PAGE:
This note looks at the issues surrounding the disconnection of electricity supply upon discovery of meter tampering following the 2015 amendments to the Electricity Supply Act 1990 (“ESA 1990”).
TNB’s power to disconnect electricity supply is governed by Section 38(1) of ESA 1990. Consumers have previously contended that TNB is not entitled to disconnect electricity under that section after the tampered meter is rectified on the basis that upon such rectification, there is no longer any irregularity which justifies the disconnection as a statutorily prescribed response to an offence under Section 37 of the ESA 1990.
This argument was accepted by the Federal Court in Civil Appeal No. 02-28-03/2017 Tenaga Nasional Berhad v Pandan Prima Sdn Bhd & Mayaria Sdn Bhd and Civil Appeal No. 02-38-04/2017 Karun Klasik Sdn Bhd v Tenaga Nasional Berhad (“Decisions”). However, it must be noted that these Decisions are cases concerning tampering offences discovered before the amendments to Section 38(4) of ESA 1990.
Following the amendment to Section 38(4) of ESA 1990, the Federal Court granted leave to TNB in Civil Application No. 08(i)-6-01/2020(A) Tenaga Nasional Berhad v Chiew Thai Kay & Anor to argue, among others, that disconnection after rectification is permissible.
On 7.6.2018, TNB conducted an inspection on the meter’s installations at the premises of the consumer. TNB discovered that the electricity meter’s installations had been tampered. As a result, the meter failed to record an accurate reading of the electricity supplied resulting in under-charging of electricity bills issued to the consumer.
TNB then issued a Disconnection Notice dated 7.6.2018 under the ESA 1990 notifying that evidence of tampering was found during inspection, and consequently the electricity supply to the Premises would be disconnected. The consumer then applied for an injunction to prevent the disconnection.
At the hearing of the leave application before the Federal Court, TNB argued that the Decisions are only applicable to tampering offences discovered before the amendment to Section 38(4) of ESA 1990. The amended Section 38(4) of ESA 1990 now requires TNB to disconnect the electricity supply in order for TNB to issue a statutory written statement, which would serve as prima facie evidence of the sum payable to TNB. Further, the Decisions are all pre-amendment cases.
The Federal Court allowed TNB’s application for leave to appeal against the decision of the Court of Appeal on the following questions:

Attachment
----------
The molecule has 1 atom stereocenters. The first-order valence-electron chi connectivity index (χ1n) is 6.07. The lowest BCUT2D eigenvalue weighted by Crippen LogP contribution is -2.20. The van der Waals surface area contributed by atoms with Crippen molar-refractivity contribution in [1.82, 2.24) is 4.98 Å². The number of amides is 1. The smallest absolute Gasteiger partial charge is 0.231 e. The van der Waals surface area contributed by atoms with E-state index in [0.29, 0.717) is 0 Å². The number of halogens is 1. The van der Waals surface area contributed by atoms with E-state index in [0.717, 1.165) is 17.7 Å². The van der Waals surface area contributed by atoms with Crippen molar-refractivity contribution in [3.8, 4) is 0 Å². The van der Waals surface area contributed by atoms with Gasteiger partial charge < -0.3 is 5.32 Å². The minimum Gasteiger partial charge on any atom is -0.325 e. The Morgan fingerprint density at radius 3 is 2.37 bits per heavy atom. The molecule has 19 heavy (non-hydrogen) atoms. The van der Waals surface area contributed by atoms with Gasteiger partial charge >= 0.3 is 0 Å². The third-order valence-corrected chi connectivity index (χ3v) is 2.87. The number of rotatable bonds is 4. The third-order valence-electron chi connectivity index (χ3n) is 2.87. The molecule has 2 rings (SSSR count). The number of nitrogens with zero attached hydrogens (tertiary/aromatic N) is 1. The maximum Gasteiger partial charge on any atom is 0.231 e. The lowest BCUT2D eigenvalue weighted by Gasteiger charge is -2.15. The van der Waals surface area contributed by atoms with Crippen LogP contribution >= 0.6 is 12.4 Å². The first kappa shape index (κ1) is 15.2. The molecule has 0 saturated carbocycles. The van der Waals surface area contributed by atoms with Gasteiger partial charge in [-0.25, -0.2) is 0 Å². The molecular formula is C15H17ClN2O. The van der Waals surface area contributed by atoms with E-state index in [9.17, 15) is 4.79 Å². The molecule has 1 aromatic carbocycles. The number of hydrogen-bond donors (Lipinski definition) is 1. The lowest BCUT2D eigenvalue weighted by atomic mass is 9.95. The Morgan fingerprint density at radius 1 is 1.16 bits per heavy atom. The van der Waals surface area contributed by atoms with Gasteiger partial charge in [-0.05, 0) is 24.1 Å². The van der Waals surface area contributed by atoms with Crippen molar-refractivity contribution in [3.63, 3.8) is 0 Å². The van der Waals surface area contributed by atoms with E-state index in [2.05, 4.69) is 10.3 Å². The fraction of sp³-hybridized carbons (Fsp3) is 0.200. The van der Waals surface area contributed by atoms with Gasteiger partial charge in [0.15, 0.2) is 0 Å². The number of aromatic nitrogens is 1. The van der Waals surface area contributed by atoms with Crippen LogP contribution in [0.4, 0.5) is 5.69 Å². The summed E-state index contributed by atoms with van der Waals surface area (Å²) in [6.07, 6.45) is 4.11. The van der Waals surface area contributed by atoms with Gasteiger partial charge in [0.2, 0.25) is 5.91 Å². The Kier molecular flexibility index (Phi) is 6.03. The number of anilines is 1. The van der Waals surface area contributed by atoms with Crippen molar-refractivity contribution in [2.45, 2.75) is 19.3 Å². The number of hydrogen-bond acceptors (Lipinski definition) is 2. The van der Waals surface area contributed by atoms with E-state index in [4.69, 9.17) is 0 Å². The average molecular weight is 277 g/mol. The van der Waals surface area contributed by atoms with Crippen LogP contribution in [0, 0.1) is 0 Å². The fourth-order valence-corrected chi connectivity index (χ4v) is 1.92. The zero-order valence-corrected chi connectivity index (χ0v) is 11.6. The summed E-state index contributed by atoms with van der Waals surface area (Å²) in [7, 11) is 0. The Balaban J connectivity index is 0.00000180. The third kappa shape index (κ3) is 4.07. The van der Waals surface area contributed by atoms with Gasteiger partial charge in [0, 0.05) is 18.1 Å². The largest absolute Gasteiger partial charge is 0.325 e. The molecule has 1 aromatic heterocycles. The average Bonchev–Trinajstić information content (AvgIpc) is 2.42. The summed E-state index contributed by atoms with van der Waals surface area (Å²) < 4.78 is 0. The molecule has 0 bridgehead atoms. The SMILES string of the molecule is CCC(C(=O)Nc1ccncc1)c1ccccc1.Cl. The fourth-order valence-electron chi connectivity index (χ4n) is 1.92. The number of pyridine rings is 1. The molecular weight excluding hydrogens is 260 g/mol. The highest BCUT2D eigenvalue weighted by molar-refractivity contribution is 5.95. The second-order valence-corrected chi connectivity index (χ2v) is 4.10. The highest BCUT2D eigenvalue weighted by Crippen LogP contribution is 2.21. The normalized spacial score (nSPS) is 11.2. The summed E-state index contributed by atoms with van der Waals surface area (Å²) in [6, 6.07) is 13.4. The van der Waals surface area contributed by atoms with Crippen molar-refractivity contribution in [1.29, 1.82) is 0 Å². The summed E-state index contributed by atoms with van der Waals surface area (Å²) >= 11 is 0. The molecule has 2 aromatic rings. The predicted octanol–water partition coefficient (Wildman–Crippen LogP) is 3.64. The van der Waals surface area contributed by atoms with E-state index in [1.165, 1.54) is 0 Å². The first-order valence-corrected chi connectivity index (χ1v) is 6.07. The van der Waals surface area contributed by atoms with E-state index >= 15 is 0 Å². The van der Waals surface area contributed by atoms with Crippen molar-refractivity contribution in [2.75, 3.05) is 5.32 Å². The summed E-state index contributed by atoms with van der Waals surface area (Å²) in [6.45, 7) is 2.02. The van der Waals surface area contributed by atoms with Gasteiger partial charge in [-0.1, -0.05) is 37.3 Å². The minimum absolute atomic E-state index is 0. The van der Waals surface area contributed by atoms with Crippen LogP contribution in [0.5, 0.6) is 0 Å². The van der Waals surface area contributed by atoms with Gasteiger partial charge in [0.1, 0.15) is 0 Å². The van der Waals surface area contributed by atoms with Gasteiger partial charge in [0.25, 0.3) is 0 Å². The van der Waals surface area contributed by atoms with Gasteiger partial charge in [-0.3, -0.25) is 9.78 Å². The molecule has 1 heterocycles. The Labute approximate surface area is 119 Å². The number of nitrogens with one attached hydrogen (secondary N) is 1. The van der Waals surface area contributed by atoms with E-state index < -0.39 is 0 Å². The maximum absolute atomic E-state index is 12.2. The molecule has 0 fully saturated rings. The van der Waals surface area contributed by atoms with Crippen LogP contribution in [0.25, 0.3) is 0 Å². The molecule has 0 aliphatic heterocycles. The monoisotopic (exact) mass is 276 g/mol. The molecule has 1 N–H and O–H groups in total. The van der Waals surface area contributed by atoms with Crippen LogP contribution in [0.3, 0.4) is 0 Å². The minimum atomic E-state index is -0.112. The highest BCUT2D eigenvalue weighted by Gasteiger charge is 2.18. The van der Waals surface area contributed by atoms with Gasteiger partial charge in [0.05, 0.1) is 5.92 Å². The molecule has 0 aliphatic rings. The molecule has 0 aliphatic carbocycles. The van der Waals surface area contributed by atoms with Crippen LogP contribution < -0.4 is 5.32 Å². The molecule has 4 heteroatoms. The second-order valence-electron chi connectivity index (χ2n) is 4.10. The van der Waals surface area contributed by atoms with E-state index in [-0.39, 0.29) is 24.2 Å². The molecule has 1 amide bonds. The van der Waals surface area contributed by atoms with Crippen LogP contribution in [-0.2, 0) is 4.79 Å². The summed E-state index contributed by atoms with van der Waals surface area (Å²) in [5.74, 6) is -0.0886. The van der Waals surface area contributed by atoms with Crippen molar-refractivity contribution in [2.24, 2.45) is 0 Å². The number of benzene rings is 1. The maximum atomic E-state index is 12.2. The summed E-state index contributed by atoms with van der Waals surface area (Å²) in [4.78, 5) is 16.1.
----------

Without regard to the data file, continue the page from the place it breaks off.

- Whether the statutory power conferred on TNB under the amended Section 38(1) of ESA 1990 to disconnect the supply of electricity can be prohibited by implied limitations on the exercise of power, namely that the power must be exercised immediately upon discovery of meter tampering and/or in any event, before the tampered meter is rectified?
- Whether TNB’s exercise of the statutory power to disconnect the supply of electricity under the amended Section 38(1) of ESA 1990 can be precluded or prevented without express prohibitions in the Supply Act on the exercise of such power?
- Whether under the amended Section 38(4) of ESA 1990, it is a pre-requisite for TNB to disconnect electricity supply before it is able to issue the statutory written statement to its consumers and rely upon the same as prima facie evidence of the payment that has to be made by the consumer under Section 38(3) of ESA 1990?
The Federal Court’s decision in Chiew Thai Kay is of public importance as it turns on the interpretation of the amended Section 38 of ESA 1990 and it will no doubt clarify the law in relation to TNB’s right to disconnect electricity supply under the amended Section 38(4) of the ESA 1990 even after rectification has been carried out.
Additionally, the decision of the Federal Court in Chiew Thai Kay is also likely to decide the effect of the disconnection in relation to TNB’s statutory right to issue the written statement under the amended Section 38(4) of the ESA 1990 which would constitute prima facie evidence as to the amount payable from the consumer to TNB.